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Published in Print: February 10, 1999, as Denver Board Hopes Bilingual Ed. Plan Ends Dispute

Denver Board Hopes Bilingual Ed. Plan Ends Dispute

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The Denver school board late last week unanimously approved a new bilingual education plan that members hope will settle a long-running dispute with members of the Hispanic community and satisfy a federal judge.

The plan, which requires teachers in the district's English-language-acquisition program to be "fully qualified" and allows parents to choose whether they want their children to receive services, was approved after an hourlong presentation by the district administration. It still must be approved by U.S. District Judge Richard Matsch.

About 14,000 of the district's 69,000 students are limited-English-proficient.

School officials have said their goal is to mainstream students into regular, English-only classes within three years. Advocates of bilingual education programs have criticized the way the district has implemented parts of a 1984 consent decree and have raised concerns that children were being moved out of bilingual education too quickly.

Input, Observations

The plan includes a student-profile system that would be used when considering whether a student should be placed in bilingual education and how long he or she should remain in it.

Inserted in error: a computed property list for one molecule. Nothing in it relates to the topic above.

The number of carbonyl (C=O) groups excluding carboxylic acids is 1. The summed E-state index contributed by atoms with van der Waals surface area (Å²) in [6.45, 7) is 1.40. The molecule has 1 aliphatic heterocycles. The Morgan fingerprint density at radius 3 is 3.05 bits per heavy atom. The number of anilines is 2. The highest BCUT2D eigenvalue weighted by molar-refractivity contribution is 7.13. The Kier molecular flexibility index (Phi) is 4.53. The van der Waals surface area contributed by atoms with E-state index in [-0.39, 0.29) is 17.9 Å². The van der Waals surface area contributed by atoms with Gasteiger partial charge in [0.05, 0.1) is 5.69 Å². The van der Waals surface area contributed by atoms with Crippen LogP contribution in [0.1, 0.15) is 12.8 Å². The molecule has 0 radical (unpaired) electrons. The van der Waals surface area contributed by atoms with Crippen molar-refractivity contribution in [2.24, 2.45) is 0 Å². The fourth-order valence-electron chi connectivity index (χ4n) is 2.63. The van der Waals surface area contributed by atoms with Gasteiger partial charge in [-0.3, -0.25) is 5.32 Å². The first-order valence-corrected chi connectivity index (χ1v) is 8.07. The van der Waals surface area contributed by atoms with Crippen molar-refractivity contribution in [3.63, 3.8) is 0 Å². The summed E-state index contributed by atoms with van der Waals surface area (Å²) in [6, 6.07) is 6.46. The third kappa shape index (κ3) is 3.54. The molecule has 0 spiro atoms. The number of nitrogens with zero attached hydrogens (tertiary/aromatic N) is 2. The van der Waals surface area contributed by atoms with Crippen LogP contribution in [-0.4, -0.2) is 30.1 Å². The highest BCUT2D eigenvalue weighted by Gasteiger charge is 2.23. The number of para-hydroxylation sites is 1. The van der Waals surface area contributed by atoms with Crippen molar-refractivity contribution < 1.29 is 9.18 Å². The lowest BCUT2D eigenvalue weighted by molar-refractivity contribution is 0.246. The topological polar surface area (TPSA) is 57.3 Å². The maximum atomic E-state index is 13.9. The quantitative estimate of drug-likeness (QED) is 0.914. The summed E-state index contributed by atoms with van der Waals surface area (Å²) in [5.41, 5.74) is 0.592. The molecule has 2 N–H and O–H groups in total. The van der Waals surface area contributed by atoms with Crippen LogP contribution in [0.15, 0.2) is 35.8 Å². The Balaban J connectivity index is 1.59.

"It will be a comprehensive document that will follow a child," said Mark Stevens, the district's public-information officer.

Decisions about leaving the bilingual program would no longer be based solely on standardized-test scores, but also would include teacher input and classroom observations. An advisory team at each school would make recommendations and monitor students for a year after they left the program.

The consent decree stems from a suit filed by the Denver Congress of Hispanic Educators, contending that the system did not provide LEP students with an adequate education. In addition, the district has been under investigation since 1997, when the U.S. Department of Education's office for civil rights found that teachers there who were not truly bilingual were teaching bilingual classes.

Under the new plan, teachers would be deemed qualified after a 150-hour training course and demonstrated proficiency in speaking, reading, and writing Spanish.

Vol. 18, Issue 22, Page 3

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